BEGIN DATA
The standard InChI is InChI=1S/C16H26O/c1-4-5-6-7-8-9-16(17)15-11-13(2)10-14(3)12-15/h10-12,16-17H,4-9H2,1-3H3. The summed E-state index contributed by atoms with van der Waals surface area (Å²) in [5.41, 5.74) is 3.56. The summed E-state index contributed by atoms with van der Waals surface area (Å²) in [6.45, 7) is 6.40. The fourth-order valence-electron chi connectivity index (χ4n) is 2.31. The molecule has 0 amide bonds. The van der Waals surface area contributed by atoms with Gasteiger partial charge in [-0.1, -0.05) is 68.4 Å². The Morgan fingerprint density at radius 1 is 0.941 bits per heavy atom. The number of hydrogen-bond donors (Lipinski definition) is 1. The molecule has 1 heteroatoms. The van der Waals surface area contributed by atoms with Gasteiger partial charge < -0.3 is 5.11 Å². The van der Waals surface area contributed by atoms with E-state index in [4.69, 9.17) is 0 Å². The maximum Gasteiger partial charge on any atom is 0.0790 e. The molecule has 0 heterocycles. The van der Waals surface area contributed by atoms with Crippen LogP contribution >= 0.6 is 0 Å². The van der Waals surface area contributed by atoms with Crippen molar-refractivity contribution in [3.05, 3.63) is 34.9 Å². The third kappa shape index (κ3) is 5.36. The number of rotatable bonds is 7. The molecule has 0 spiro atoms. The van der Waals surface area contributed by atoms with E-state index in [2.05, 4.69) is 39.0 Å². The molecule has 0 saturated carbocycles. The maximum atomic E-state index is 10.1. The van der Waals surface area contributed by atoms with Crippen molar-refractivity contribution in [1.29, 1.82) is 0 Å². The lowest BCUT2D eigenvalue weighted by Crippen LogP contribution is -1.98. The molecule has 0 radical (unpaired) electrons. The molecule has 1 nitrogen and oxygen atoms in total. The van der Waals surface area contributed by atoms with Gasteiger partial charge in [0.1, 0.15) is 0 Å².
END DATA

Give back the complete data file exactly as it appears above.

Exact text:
The standard InChI is InChI=1S/C16H26O/c1-4-5-6-7-8-9-16(17)15-11-13(2)10-14(3)12-15/h10-12,16-17H,4-9H2,1-3H3. The summed E-state index contributed by atoms with van der Waals surface area (Å²) in [5.41, 5.74) is 3.56. The summed E-state index contributed by atoms with van der Waals surface area (Å²) in [6.45, 7) is 6.40. The fourth-order valence-electron chi connectivity index (χ4n) is 2.31. The molecule has 0 amide bonds. The van der Waals surface area contributed by atoms with Gasteiger partial charge in [-0.1, -0.05) is 68.4 Å². The Morgan fingerprint density at radius 1 is 0.941 bits per heavy atom. The number of hydrogen-bond donors (Lipinski definition) is 1. The molecule has 1 heteroatoms. The van der Waals surface area contributed by atoms with Gasteiger partial charge < -0.3 is 5.11 Å². The van der Waals surface area contributed by atoms with E-state index in [4.69, 9.17) is 0 Å². The maximum Gasteiger partial charge on any atom is 0.0790 e. The molecule has 0 heterocycles. The van der Waals surface area contributed by atoms with Crippen LogP contribution >= 0.6 is 0 Å². The van der Waals surface area contributed by atoms with Crippen molar-refractivity contribution in [3.05, 3.63) is 34.9 Å². The third kappa shape index (κ3) is 5.36. The number of rotatable bonds is 7. The molecule has 0 spiro atoms. The van der Waals surface area contributed by atoms with E-state index in [2.05, 4.69) is 39.0 Å². The molecule has 0 saturated carbocycles. The maximum atomic E-state index is 10.1. The van der Waals surface area contributed by atoms with Crippen molar-refractivity contribution in [1.29, 1.82) is 0 Å². The lowest BCUT2D eigenvalue weighted by Crippen LogP contribution is -1.98. The molecule has 0 radical (unpaired) electrons. The molecule has 1 nitrogen and oxygen atoms in total. The van der Waals surface area contributed by atoms with Gasteiger partial charge in [0.1, 0.15) is 0 Å².